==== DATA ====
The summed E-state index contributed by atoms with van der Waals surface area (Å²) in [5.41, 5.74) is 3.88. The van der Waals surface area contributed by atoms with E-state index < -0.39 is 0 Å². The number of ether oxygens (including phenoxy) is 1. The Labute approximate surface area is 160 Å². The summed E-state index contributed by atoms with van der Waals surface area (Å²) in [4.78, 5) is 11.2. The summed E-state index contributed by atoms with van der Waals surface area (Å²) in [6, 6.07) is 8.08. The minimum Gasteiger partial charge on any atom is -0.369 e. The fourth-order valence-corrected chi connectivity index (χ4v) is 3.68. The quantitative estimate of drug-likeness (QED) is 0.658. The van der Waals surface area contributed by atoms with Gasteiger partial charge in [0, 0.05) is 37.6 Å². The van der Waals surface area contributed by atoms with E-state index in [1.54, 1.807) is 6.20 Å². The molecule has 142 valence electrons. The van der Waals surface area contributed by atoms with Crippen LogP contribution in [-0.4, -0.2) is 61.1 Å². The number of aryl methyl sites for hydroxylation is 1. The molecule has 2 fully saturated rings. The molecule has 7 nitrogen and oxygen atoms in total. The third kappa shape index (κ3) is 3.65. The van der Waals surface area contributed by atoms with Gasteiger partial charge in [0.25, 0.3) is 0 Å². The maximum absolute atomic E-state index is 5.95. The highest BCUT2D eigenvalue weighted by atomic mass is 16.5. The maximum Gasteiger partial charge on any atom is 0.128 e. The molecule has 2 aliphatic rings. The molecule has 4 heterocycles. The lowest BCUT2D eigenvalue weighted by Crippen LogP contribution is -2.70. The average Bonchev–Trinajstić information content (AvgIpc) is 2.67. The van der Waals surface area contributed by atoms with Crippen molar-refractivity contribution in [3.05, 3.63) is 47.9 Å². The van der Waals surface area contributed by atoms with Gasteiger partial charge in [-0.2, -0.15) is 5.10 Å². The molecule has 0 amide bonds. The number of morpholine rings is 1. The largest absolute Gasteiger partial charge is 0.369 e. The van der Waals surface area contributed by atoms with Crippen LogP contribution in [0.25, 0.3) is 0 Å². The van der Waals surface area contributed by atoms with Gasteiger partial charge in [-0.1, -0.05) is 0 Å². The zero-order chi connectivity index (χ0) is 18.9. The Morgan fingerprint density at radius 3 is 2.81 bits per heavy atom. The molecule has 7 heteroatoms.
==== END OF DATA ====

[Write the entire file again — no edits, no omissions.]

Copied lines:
The summed E-state index contributed by atoms with van der Waals surface area (Å²) in [5.41, 5.74) is 3.88. The van der Waals surface area contributed by atoms with E-state index < -0.39 is 0 Å². The number of ether oxygens (including phenoxy) is 1. The Labute approximate surface area is 160 Å². The summed E-state index contributed by atoms with van der Waals surface area (Å²) in [4.78, 5) is 11.2. The summed E-state index contributed by atoms with van der Waals surface area (Å²) in [6, 6.07) is 8.08. The minimum Gasteiger partial charge on any atom is -0.369 e. The fourth-order valence-corrected chi connectivity index (χ4v) is 3.68. The quantitative estimate of drug-likeness (QED) is 0.658. The van der Waals surface area contributed by atoms with Gasteiger partial charge in [0, 0.05) is 37.6 Å². The van der Waals surface area contributed by atoms with E-state index in [1.54, 1.807) is 6.20 Å². The molecule has 142 valence electrons. The van der Waals surface area contributed by atoms with Crippen LogP contribution in [-0.4, -0.2) is 61.1 Å². The number of aryl methyl sites for hydroxylation is 1. The molecule has 2 fully saturated rings. The molecule has 7 nitrogen and oxygen atoms in total. The third kappa shape index (κ3) is 3.65. The van der Waals surface area contributed by atoms with Gasteiger partial charge in [0.25, 0.3) is 0 Å². The maximum absolute atomic E-state index is 5.95. The highest BCUT2D eigenvalue weighted by atomic mass is 16.5. The maximum Gasteiger partial charge on any atom is 0.128 e. The molecule has 2 aliphatic rings. The molecule has 4 heterocycles. The lowest BCUT2D eigenvalue weighted by Crippen LogP contribution is -2.70. The average Bonchev–Trinajstić information content (AvgIpc) is 2.67. The van der Waals surface area contributed by atoms with Crippen molar-refractivity contribution in [3.05, 3.63) is 47.9 Å². The van der Waals surface area contributed by atoms with Gasteiger partial charge in [-0.2, -0.15) is 5.10 Å². The molecule has 0 amide bonds. The number of morpholine rings is 1. The largest absolute Gasteiger partial charge is 0.369 e. The van der Waals surface area contributed by atoms with Crippen LogP contribution in [0.25, 0.3) is 0 Å². The van der Waals surface area contributed by atoms with Gasteiger partial charge in [-0.1, -0.05) is 0 Å². The zero-order chi connectivity index (χ0) is 18.9. The Morgan fingerprint density at radius 3 is 2.81 bits per heavy atom. The molecule has 7 heteroatoms.